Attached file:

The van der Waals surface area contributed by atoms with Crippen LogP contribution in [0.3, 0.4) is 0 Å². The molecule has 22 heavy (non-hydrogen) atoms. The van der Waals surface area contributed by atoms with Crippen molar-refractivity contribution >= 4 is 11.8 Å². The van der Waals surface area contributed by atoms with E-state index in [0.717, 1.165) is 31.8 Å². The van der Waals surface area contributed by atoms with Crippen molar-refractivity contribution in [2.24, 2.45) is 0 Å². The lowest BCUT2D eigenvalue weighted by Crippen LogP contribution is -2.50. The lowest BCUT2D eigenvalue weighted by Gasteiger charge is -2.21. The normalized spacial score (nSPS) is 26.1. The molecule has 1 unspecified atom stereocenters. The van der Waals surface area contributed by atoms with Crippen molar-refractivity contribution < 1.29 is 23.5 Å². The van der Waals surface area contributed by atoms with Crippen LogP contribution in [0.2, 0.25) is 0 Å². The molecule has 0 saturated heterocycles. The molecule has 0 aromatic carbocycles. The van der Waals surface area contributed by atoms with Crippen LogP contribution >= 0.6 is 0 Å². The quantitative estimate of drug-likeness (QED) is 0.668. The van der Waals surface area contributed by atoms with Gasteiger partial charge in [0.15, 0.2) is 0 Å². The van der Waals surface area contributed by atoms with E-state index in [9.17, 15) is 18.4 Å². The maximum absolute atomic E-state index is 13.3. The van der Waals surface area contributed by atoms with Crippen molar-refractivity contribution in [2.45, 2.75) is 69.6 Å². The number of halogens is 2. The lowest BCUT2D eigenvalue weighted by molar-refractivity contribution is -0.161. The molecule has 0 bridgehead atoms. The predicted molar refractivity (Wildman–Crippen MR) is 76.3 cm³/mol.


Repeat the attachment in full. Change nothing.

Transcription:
The van der Waals surface area contributed by atoms with Crippen LogP contribution in [0.3, 0.4) is 0 Å². The molecule has 22 heavy (non-hydrogen) atoms. The van der Waals surface area contributed by atoms with Crippen molar-refractivity contribution >= 4 is 11.8 Å². The van der Waals surface area contributed by atoms with E-state index in [0.717, 1.165) is 31.8 Å². The van der Waals surface area contributed by atoms with Crippen molar-refractivity contribution in [2.24, 2.45) is 0 Å². The lowest BCUT2D eigenvalue weighted by Crippen LogP contribution is -2.50. The lowest BCUT2D eigenvalue weighted by Gasteiger charge is -2.21. The normalized spacial score (nSPS) is 26.1. The molecule has 1 unspecified atom stereocenters. The van der Waals surface area contributed by atoms with Crippen molar-refractivity contribution < 1.29 is 23.5 Å². The van der Waals surface area contributed by atoms with Crippen LogP contribution in [0.2, 0.25) is 0 Å². The molecule has 0 saturated heterocycles. The molecule has 0 aromatic carbocycles. The van der Waals surface area contributed by atoms with Crippen LogP contribution >= 0.6 is 0 Å². The quantitative estimate of drug-likeness (QED) is 0.668. The van der Waals surface area contributed by atoms with Gasteiger partial charge in [0.15, 0.2) is 0 Å². The van der Waals surface area contributed by atoms with E-state index in [9.17, 15) is 18.4 Å². The maximum absolute atomic E-state index is 13.3. The van der Waals surface area contributed by atoms with Crippen molar-refractivity contribution in [2.45, 2.75) is 69.6 Å². The number of halogens is 2. The lowest BCUT2D eigenvalue weighted by molar-refractivity contribution is -0.161. The molecule has 0 bridgehead atoms. The predicted molar refractivity (Wildman–Crippen MR) is 76.3 cm³/mol.